From the Publisher
“Roberts’s polished, ornately wrought prose adds depth and a sense of acute realism to her captivating story—which flows seamlessly between the protagonists as they take turns narrating this accomplished and inspired novel of wartime France.”—Publishers Weekly (starred review)

 

From The Critics
“Roberts’s polished, ornately wrought prose adds depth and a sense of acute realism to her captivating story—which flows seamlessly between the protagonists as they take turns narrating this accomplished and inspired novel of wartime France.”—Publishers Weekly

 

Kirkus Reviews
This is a taut, unsentimental story of poverty and prejudice: two girls, one Catholic and the other a convert, grow up in a small town in Catholic France in the period before World War II. The war divides them from each other and their values. Roberts (The Secret Gospel of Mary Magdalene, 2007, etc.), Emeritus Professor of Creative Writing at the University of East Anglia, was made Chevalier de l'Ordre des Arts et Lettres by the French government. She has written works in multiple genres. In her latest novel, Jeanne and Marie-Angèle attend the convent school in Ste. Madeleine. Marie-Angèle is Catholic and daughter of a local shopkeeper. Jeanne is Jewish and poor. Her mother is a laundress. Though her mother converted, the change made no difference in their circumstances. The style is terse, clipped and idiosyncratic. The mind has almost no place in these characters' hard lives, except in the rudimentary plans for survival, and even these plans are directed towards body modification: The Jews dye their hair blond before preparing to flee. Surreal moments of great power arise from the crushing force the world exerts on characters unprepared, because it is impossible to be completely prepared. The forces of history are relentless, the conditions of poverty grinding. A worthy novel unusual for its tough-minded, unsparing story and the restrained method of its telling.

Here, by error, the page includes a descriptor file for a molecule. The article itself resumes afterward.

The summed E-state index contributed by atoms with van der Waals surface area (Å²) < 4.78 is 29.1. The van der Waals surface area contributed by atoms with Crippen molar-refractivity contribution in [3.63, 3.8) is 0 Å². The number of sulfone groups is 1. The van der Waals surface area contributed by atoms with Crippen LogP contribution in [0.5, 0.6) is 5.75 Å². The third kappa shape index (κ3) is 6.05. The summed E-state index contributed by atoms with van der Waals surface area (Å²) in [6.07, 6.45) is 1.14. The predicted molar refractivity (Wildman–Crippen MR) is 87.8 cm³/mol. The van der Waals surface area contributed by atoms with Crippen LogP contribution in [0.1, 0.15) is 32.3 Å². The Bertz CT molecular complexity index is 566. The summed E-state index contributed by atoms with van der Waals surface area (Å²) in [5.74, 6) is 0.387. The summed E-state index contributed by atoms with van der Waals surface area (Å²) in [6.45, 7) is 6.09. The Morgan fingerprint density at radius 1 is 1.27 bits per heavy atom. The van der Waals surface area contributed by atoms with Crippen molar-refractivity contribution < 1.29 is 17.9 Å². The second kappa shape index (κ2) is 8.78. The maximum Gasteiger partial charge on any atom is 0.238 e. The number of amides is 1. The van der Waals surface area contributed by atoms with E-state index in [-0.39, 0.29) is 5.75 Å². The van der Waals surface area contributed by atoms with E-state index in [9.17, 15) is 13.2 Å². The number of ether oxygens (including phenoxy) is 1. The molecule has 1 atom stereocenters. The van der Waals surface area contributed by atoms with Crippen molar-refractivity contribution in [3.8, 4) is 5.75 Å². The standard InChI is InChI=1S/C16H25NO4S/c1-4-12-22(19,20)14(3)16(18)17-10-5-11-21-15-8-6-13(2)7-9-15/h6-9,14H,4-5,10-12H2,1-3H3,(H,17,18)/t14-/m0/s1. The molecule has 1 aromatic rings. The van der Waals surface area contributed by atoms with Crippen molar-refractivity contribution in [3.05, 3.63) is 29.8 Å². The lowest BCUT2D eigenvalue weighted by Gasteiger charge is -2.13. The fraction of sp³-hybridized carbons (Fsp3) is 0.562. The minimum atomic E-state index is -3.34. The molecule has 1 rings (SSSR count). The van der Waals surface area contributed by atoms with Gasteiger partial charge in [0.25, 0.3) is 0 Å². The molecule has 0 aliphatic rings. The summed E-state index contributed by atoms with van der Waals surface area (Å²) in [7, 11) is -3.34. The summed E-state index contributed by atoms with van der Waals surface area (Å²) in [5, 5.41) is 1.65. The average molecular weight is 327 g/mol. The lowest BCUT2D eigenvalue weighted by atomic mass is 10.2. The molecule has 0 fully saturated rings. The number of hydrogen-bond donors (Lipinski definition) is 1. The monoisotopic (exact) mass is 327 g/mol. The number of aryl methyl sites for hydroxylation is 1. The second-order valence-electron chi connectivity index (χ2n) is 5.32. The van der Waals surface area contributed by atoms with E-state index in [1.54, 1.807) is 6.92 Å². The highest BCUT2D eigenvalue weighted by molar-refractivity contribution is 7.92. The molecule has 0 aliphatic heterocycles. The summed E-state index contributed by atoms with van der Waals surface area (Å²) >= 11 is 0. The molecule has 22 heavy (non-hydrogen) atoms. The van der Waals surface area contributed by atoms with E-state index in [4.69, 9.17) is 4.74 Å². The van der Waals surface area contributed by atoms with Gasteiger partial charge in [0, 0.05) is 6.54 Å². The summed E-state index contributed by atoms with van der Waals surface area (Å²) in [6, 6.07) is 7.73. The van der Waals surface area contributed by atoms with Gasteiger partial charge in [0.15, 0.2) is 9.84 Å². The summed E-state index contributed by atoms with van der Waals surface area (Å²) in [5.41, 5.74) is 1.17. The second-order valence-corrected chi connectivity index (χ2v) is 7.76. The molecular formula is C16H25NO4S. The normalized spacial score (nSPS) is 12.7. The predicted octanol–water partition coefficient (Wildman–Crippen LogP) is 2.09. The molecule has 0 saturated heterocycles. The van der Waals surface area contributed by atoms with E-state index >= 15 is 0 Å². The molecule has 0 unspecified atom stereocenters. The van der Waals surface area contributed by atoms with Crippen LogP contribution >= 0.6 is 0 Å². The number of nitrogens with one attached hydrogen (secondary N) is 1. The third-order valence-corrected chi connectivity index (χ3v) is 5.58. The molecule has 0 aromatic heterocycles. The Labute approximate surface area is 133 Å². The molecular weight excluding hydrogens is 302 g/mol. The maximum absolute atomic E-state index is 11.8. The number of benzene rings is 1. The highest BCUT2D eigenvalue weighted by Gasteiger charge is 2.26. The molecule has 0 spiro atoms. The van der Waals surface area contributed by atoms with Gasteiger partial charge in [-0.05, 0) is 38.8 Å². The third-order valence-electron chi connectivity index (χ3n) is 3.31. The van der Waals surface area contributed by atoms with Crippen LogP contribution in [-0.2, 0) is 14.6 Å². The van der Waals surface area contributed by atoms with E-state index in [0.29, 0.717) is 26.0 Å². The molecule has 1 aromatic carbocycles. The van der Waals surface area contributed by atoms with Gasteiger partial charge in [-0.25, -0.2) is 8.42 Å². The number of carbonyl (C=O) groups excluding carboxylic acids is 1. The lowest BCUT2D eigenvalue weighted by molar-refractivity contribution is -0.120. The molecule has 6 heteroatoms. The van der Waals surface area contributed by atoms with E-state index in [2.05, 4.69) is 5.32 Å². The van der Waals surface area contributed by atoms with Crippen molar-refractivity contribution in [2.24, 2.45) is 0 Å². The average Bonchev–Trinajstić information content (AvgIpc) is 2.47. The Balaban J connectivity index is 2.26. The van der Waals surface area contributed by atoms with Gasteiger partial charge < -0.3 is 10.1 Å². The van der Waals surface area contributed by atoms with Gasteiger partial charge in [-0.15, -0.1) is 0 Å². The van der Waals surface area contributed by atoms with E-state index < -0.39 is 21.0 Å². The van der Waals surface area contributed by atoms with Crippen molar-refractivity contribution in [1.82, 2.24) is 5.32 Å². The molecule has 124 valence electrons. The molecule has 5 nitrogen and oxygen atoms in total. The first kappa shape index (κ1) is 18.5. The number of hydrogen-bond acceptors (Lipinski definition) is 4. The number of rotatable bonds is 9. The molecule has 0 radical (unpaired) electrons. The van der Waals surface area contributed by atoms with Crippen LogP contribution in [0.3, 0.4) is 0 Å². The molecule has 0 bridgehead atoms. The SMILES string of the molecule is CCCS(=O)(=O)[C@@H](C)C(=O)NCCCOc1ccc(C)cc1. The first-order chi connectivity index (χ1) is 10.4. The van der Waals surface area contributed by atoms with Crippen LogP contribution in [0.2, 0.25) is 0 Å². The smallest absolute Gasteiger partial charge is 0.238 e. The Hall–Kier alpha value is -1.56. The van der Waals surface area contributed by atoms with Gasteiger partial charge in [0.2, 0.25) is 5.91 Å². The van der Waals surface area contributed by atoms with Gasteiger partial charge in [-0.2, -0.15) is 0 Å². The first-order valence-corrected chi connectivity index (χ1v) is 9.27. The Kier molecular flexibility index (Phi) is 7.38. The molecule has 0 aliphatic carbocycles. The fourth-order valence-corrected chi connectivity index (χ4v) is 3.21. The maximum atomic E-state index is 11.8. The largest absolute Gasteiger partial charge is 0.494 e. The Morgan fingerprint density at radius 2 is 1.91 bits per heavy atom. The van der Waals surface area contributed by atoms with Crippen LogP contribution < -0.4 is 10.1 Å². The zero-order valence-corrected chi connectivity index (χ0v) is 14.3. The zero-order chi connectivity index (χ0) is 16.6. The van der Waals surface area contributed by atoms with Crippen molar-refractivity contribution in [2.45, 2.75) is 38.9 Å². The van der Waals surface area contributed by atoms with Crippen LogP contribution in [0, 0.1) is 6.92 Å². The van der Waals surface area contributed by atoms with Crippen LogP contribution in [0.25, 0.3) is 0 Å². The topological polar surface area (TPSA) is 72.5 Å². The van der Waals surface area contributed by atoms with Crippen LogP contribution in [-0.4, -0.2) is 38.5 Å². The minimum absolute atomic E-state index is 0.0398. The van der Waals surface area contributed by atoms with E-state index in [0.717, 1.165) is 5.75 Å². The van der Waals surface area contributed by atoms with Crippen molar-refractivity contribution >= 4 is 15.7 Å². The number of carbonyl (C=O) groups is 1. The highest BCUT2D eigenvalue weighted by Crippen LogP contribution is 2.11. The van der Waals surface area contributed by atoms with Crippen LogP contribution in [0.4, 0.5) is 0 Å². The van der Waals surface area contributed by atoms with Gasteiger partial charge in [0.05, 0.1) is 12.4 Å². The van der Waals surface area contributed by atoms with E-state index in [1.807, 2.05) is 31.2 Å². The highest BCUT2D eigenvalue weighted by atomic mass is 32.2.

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Product Details

  • ISBN-13: 9781608197712
  • Publisher: Bloomsbury USA
  • Publication date: 1/22/2013
  • Edition description: Reprint
  • Edition number: 1
  • Pages: 240
  • Product dimensions: 5.80 (w) x 8.30 (h) x 1.00 (d)

Meet the Author

Michèle Roberts is the author of twelve highly acclaimed novels, including The Looking Glass and Daughters of the House, which won the WH Smith Literary Award and was shortlisted for the Man Booker Prize. Half English and half French, Roberts lives in London and in the Mayenne, France. She is Emeritus Professor of Creative Writing at the University of East Anglia and was recently made a Chevalier de l'Ordre des Arts et Lettres by the French government.

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Customer Reviews

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  • Anonymous

    Posted February 13, 2014

    Ashrise

    Doesnt look back and runs to res three

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  • Anonymous

    Posted October 30, 2013

    Patchkit

    Pads in